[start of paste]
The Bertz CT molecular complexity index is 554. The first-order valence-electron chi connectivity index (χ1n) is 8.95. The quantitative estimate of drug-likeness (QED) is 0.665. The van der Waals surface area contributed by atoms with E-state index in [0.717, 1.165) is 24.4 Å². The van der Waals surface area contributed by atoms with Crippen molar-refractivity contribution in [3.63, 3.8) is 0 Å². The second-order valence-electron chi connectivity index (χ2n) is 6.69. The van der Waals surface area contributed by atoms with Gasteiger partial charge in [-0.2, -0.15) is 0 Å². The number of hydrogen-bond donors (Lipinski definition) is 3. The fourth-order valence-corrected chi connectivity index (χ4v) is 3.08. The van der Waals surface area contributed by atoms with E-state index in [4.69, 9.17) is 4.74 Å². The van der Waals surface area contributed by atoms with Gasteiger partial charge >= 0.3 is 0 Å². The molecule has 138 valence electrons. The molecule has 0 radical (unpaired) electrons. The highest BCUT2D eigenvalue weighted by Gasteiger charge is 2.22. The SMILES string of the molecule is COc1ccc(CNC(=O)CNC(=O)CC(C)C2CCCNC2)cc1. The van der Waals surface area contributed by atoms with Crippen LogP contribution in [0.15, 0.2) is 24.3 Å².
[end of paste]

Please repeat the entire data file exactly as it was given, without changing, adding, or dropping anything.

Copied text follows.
The Bertz CT molecular complexity index is 554. The first-order valence-electron chi connectivity index (χ1n) is 8.95. The quantitative estimate of drug-likeness (QED) is 0.665. The van der Waals surface area contributed by atoms with E-state index in [0.717, 1.165) is 24.4 Å². The van der Waals surface area contributed by atoms with Crippen molar-refractivity contribution in [3.63, 3.8) is 0 Å². The second-order valence-electron chi connectivity index (χ2n) is 6.69. The van der Waals surface area contributed by atoms with Gasteiger partial charge in [-0.2, -0.15) is 0 Å². The number of hydrogen-bond donors (Lipinski definition) is 3. The fourth-order valence-corrected chi connectivity index (χ4v) is 3.08. The van der Waals surface area contributed by atoms with E-state index in [4.69, 9.17) is 4.74 Å². The van der Waals surface area contributed by atoms with Gasteiger partial charge >= 0.3 is 0 Å². The molecule has 138 valence electrons. The molecule has 0 radical (unpaired) electrons. The highest BCUT2D eigenvalue weighted by Gasteiger charge is 2.22. The SMILES string of the molecule is COc1ccc(CNC(=O)CNC(=O)CC(C)C2CCCNC2)cc1. The van der Waals surface area contributed by atoms with Crippen LogP contribution in [0.15, 0.2) is 24.3 Å².